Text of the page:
Tips for the perfect chocolate chip cookies

(Did I write an entire post about chocolate chip cookies? Yes, I did. No shame. Read on.)

In the past few months, I’ve been determined to perfect my Nestle Tollhouse chocolate chip cookies. Here’s my gripe: Don’t you feel like you follow the recipe, but get different results every time? Sometimes the cookies puff up and taste too floury, and other times, they go completely flat, which I consider embarrassing. (I won’t even give away a batch of lifeless cookies—THE HORROR. I would rather throw them away, eat the cost, and try again.)

Well Internet, I’m proud to say I have finally found the secret! The last three—count ’em, THREE—times I’ve made cookies, I’ve nailed the recipe. The cookies are just the right amount of fluff, combined with the right amount of gooeyness and crisp brown around the edge. They are everything Nestle Tollhouse ever intended the recipe create. Just look at these bad boys…

Now I will tell you my secret: It’s the butter. The recipe has EVERYTHING to do with the butter. None of the margarine/crisco/butter cream crap. You need the real deal. And, it has to be UNSALTED. No joke, salt will ruin your cookies.

If you have room temperature butter, great. Consider yourself one step ahead. If you’re like me and you don’t think ahead, put the butter sticks into the microwave with the seams up (weird, I know) for 15-17 seconds. No more. If the butter starts to melt in any way (as opposed to the intended softening), get new sticks of butter and start over. I swear that’s critical!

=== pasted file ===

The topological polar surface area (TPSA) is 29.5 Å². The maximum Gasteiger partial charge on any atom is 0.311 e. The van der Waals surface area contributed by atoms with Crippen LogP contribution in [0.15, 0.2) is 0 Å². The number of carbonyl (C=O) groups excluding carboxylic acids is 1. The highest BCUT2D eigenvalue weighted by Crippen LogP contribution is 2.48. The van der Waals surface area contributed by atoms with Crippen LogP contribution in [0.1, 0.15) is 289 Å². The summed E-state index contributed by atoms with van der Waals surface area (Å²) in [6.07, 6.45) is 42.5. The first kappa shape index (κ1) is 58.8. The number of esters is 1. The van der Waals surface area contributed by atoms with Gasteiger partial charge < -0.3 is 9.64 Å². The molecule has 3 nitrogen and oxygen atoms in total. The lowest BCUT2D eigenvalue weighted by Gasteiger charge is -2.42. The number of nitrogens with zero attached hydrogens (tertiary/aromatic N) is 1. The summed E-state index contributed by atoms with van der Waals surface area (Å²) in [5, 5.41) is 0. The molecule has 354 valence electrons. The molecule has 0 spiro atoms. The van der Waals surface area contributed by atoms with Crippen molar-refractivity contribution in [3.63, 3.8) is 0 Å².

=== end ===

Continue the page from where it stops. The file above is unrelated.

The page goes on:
Also, when the recipe says cream the butter, sugar and vanilla, you should really cream them. No half-ass stirring—if you have a KitchenAid mixer (we’re lucky enough to have one, thanks to the Floms!), use that to its full extent. I find you should add the eggs one at a time, creaming well after each one. I never pre-mix the flour, baking soda and salt. I add the salt and baking soda first, and then add the flour one cup at a time.

Lastly, if you’re baking at high altitude, make sure to follow the high altitude steps… sugars decrease to 2/3 cup, and flour increases to 2.5 cups. It says add a tsp. of water, but I don’t do that.

By the time you finish with the batter and stir in the chocolate chips, the dough should barely stick to the sides. If you put the batter on the cookie sheet with your hands, it should just barely stick to your fingers. (Can you tell I make a lot of cookies?) Also, experiment with your cookie sheets. I find that I have one set of cookie sheets (the Wilton cookie sheets from Bed Bath & Beyond) that works GREAT for cookies, and the other ones we have don’t yield the same results. It’s crazy. After you’ve preheated the oven to 375 degrees, leave them in there for 9.5 minutes—that’s how long it takes my oven. I recommend setting the timer for 9 minutes, checking them after that, and letting them go however long they need until they’re done to your liking.

Follow these steps, and I’m pretty positive you’ll have the best batch of cookies ever. And couldn’t we all use a cookie every now and then?

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